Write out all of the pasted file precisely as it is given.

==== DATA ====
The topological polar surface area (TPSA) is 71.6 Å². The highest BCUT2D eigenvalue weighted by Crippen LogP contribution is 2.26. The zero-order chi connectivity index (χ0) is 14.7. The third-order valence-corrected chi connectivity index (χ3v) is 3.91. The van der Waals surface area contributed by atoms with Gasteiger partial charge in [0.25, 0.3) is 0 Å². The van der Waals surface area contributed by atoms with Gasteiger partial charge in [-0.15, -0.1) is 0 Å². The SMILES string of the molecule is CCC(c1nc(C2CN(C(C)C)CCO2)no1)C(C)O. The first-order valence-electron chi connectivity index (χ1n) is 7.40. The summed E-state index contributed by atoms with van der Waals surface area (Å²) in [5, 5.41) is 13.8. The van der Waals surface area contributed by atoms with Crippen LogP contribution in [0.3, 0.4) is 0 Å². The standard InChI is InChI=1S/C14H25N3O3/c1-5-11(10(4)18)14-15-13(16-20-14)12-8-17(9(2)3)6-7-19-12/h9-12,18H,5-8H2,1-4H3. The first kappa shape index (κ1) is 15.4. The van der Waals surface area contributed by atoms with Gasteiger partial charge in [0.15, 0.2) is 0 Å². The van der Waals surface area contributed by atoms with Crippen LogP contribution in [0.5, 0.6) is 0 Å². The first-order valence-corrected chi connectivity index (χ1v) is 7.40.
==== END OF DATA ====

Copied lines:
The topological polar surface area (TPSA) is 71.6 Å². The highest BCUT2D eigenvalue weighted by Crippen LogP contribution is 2.26. The zero-order chi connectivity index (χ0) is 14.7. The third-order valence-corrected chi connectivity index (χ3v) is 3.91. The van der Waals surface area contributed by atoms with Gasteiger partial charge in [0.25, 0.3) is 0 Å². The van der Waals surface area contributed by atoms with Gasteiger partial charge in [-0.15, -0.1) is 0 Å². The SMILES string of the molecule is CCC(c1nc(C2CN(C(C)C)CCO2)no1)C(C)O. The first-order valence-electron chi connectivity index (χ1n) is 7.40. The summed E-state index contributed by atoms with van der Waals surface area (Å²) in [5, 5.41) is 13.8. The van der Waals surface area contributed by atoms with Crippen LogP contribution in [0.3, 0.4) is 0 Å². The standard InChI is InChI=1S/C14H25N3O3/c1-5-11(10(4)18)14-15-13(16-20-14)12-8-17(9(2)3)6-7-19-12/h9-12,18H,5-8H2,1-4H3. The first kappa shape index (κ1) is 15.4. The van der Waals surface area contributed by atoms with Gasteiger partial charge in [0.15, 0.2) is 0 Å². The van der Waals surface area contributed by atoms with Crippen LogP contribution in [0.5, 0.6) is 0 Å². The first-order valence-corrected chi connectivity index (χ1v) is 7.40.